• Nicole McConlogue, Associate Professor of Law and Clinic Director, West Virginia University College of Law (moderator)
10:15-10:45 Break Rooms Open for Coffee and Discussion
 
  • Room 1:    Data Privacy as Social Justice
  • Room 2:    Academic & Activist Social Mingle
10:45-12:00 Panel Two: Resisting Intrusions into Physical Privacy
 
  • Jenny Brooke Condon, Professor of Law, Director, Equal Justice Clinic, Seton Hall Law School, Uncaging Privacy:  What "Me Too" Means for the Fight Against Sexual Violence and Coercion in U.S. Prisons and Jails
  • Michelle Ewert, Associate Professor of Law, Washburn University School of Law, Their Home Is Not Their Castle: Subsidized Housing’s Intrusion into Family Privacy and Decisional Autonomy
  • Susan Hazeldean, Associate Professor of Law, Brooklyn Law School, Privacy as Pretext
  • Sapna Khatri, Attorney, Advocacy and Policy Counsel at the ACLU of Illinois, From Rosary to Camera: The Shift in Protesting Tactics Jeopardizing the Privacy of Patients
  • Shanta Trivedi, Clinical Teaching Fellow, Georgetown University Law Center (moderator)
12:00-12:30 Break Rooms Open for Lunch and Discussion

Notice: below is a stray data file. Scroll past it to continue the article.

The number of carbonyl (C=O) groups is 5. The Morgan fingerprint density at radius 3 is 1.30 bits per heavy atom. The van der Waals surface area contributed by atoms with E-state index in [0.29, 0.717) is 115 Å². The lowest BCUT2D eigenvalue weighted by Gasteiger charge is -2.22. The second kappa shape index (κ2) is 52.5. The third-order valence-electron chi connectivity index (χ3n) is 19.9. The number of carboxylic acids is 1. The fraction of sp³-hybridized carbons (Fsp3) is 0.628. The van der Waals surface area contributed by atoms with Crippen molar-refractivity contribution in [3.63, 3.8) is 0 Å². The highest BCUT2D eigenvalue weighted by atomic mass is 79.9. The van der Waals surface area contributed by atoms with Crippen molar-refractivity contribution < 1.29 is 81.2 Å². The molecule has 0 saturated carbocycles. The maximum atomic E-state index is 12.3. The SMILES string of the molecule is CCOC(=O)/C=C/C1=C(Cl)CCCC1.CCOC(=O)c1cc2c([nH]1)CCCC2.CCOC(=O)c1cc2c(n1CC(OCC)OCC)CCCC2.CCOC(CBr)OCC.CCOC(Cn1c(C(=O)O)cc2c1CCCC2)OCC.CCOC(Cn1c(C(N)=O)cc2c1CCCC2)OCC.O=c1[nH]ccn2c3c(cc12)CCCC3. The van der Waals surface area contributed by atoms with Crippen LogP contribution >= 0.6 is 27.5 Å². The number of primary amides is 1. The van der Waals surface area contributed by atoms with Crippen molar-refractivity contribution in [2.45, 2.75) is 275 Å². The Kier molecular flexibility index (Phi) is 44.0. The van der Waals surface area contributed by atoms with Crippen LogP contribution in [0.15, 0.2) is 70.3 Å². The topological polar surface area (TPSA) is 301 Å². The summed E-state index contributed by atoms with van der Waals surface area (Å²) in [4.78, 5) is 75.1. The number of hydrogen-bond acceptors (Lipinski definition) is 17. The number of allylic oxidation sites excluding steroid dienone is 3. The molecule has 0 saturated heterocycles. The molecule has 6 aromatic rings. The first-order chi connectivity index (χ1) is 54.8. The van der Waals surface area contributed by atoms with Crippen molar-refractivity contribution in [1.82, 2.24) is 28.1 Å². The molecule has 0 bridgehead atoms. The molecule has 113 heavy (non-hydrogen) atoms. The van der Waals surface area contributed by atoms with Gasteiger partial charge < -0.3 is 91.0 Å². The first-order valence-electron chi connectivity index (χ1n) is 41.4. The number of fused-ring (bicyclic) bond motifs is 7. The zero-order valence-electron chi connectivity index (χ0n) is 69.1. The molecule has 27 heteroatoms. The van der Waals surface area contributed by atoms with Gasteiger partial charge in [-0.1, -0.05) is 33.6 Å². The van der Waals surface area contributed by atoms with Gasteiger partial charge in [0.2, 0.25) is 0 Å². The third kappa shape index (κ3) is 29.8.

• Room 1:  Pitching and Writing Op-eds on Privacy Topics
  • Room 2:  Reproductive Justice Agenda:  What’s Now/Next?
12:30-1:30   Keynote
   Fatima Goss Graves, CEO and President, National Women’s Law Center
1:30-1:45 Break
1:45-3:00 Panel Three: Protecting Decisional Autonomy To Shape Identity And Families
 
  • Deborah Brake, John E. Murray Faculty Scholar and Professor of Law, University of Pittsburgh School of Law, andJoanna Grossman, Ellen K. Solender Endowed Chair in Women and the Law and Professor of Law, SMU Dedman School of Law, Beyond Pregnancy: Title IX and Reproductive Rights
  • Laura Kessler, Professor of Law, University of Utah, Miscarriage of Justice: Early Pregnancy Loss and the Limits of U.S. Employment Discrimination Law
  • Anibal Rosario Lebrón, Assistant Professor of Lawyering Skills, Howard University School of Law, Weaponizing Civil Liberties: A Crisis Lens Analysis to Sex, Gender, and Sexuality Equality
  • Lynn Lu, Associate Professor of Law and Co-Director, Economic Justice Project, CUNY School of Law, Anti-Poverty or Anti-Privacy? Reimagining Welfare through Restorative Justice and “Radical Help”
  • Emily Poor, Clinical Teaching Fellow, University of Baltimore School of Law (moderator)
3:00 Closing Remarks
 
  • Michele Gilman, Venable Professor of Law and Co-Director, Center on Applied Feminism, University of Baltimore School of Law